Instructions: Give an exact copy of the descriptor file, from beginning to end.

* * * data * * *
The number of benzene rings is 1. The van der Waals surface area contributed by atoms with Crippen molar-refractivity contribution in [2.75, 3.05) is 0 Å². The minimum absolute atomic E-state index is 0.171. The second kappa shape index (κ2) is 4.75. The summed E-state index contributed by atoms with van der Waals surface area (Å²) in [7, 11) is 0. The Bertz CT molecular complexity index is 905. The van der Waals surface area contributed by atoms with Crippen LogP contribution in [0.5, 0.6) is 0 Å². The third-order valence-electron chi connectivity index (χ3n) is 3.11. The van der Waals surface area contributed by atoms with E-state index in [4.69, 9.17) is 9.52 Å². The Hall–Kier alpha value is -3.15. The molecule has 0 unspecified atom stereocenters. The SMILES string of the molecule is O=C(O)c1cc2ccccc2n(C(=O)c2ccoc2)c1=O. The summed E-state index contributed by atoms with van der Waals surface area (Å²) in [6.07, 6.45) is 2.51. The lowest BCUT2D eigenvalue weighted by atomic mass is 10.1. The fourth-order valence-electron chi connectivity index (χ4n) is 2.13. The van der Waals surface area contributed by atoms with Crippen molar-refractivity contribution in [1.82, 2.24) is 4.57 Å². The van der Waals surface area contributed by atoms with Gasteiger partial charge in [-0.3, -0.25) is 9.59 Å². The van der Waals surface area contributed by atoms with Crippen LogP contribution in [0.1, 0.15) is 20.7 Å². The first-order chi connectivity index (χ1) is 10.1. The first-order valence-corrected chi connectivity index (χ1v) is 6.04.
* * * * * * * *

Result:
The number of benzene rings is 1. The van der Waals surface area contributed by atoms with Crippen molar-refractivity contribution in [2.75, 3.05) is 0 Å². The minimum absolute atomic E-state index is 0.171. The second kappa shape index (κ2) is 4.75. The summed E-state index contributed by atoms with van der Waals surface area (Å²) in [7, 11) is 0. The Bertz CT molecular complexity index is 905. The van der Waals surface area contributed by atoms with Crippen LogP contribution in [0.5, 0.6) is 0 Å². The third-order valence-electron chi connectivity index (χ3n) is 3.11. The van der Waals surface area contributed by atoms with E-state index in [4.69, 9.17) is 9.52 Å². The Hall–Kier alpha value is -3.15. The molecule has 0 unspecified atom stereocenters. The SMILES string of the molecule is O=C(O)c1cc2ccccc2n(C(=O)c2ccoc2)c1=O. The summed E-state index contributed by atoms with van der Waals surface area (Å²) in [6.07, 6.45) is 2.51. The lowest BCUT2D eigenvalue weighted by atomic mass is 10.1. The fourth-order valence-electron chi connectivity index (χ4n) is 2.13. The van der Waals surface area contributed by atoms with Crippen molar-refractivity contribution in [1.82, 2.24) is 4.57 Å². The van der Waals surface area contributed by atoms with Gasteiger partial charge in [-0.3, -0.25) is 9.59 Å². The van der Waals surface area contributed by atoms with Crippen LogP contribution in [0.1, 0.15) is 20.7 Å². The first-order chi connectivity index (χ1) is 10.1. The first-order valence-corrected chi connectivity index (χ1v) is 6.04.